Of all the sectors in each of the Bay TMDL jurisdictions, Virginia’s wastewater sector is estimated by the Model to be responsible for nearly half of the nitrogen reductions between 2009 and 2014 (and more than half of the net reduction if you include sectors where pollution is actually increasing). To its credit, the Commonwealth recognized the importance of funding an upgrade of its wastewater treatment plants back in 1997 and created the Water Quality Improvement Fund (WQIF). Since 1998, WQIF has distributed more than $740 million as part of 35 percent to 90 percent cost share grants with 63 wastewater plants, for a total investment of more than $1.6 billion. Because of this early commitment to tackling these point sources, the Commonwealth has built itself a substantial cushion to work with in case of under-attainment from other sectors.
Whether you call them “smart” or “lucky,” the Commonwealth’s policymakers have taken advantage of the fact that a comparatively large percentage of Virginia’s nutrient pollution comes from wastewater treatment plants. This is not to imply that reductions from this sector come cheap. But decades of scientific, technical, and policy research have focused on solving the relatively straightforward problem of wastewater treatment plant effluent. Virginia chose to focus its efforts disproportionately on the upgrade of these plants, which contributed less than one-third of its nitrogen pollution in 2009 but which the Commonwealth is relying on for nearly half of its nitrogen reductions.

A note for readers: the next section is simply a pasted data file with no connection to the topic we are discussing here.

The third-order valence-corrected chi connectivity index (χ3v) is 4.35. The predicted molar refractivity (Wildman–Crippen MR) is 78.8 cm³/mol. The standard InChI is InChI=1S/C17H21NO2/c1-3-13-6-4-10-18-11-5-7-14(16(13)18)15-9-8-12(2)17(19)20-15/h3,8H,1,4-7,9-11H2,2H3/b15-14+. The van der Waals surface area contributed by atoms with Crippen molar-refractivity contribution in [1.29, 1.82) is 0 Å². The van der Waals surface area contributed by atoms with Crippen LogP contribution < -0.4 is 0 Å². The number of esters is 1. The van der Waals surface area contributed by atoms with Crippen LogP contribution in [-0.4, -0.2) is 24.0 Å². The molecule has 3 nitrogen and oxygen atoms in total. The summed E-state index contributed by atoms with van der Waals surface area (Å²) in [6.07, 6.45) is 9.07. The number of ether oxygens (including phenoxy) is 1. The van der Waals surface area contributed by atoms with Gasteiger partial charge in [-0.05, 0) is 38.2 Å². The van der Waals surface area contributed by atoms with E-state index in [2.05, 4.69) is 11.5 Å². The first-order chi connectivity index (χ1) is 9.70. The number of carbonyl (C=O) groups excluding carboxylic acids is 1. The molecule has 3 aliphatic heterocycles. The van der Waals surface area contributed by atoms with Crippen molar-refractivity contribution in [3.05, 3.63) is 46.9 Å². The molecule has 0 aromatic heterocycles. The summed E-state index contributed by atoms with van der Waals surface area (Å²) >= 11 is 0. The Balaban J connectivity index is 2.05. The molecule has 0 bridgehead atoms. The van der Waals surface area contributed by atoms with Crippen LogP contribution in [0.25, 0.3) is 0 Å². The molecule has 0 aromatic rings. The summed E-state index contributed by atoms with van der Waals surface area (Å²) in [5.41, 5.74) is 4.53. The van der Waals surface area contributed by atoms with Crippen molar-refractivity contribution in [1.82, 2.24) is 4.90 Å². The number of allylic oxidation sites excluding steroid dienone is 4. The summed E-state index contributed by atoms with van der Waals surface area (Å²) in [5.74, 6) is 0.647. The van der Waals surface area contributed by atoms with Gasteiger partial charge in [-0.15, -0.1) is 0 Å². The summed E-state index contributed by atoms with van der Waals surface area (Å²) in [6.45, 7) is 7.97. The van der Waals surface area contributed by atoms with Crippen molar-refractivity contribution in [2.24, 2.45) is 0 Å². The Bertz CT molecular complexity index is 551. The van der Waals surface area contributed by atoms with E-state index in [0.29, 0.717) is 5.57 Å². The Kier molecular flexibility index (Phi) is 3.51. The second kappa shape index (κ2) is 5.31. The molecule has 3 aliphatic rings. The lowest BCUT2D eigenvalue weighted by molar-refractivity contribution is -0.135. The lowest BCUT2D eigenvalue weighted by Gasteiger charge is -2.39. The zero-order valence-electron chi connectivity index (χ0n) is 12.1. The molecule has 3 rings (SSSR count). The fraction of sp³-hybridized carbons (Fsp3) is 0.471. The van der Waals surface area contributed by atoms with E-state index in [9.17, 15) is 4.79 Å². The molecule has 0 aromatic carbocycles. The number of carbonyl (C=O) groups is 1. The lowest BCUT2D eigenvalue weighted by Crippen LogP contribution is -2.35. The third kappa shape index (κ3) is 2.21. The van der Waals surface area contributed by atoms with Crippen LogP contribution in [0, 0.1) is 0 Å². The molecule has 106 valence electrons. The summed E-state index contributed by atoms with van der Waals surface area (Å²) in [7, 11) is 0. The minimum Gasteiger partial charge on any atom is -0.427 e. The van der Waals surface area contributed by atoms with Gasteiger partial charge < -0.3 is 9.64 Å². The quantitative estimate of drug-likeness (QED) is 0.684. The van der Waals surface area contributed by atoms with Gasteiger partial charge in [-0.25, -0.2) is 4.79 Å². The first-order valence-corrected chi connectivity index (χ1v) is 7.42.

As for urban and agricultural runoff – a more intractable problem in the watershed – Virginia has experienced more mixed results. If it is to reach its overall 2025 goals, it will have to take on this more difficult challenge. In fairness, the Commonwealth has had a relatively longstanding commitment to the installation of agricultural best management practices (BMPs) and has reduced nutrient loads from this sector by more than any other jurisdiction on both a percentage and absolute basis.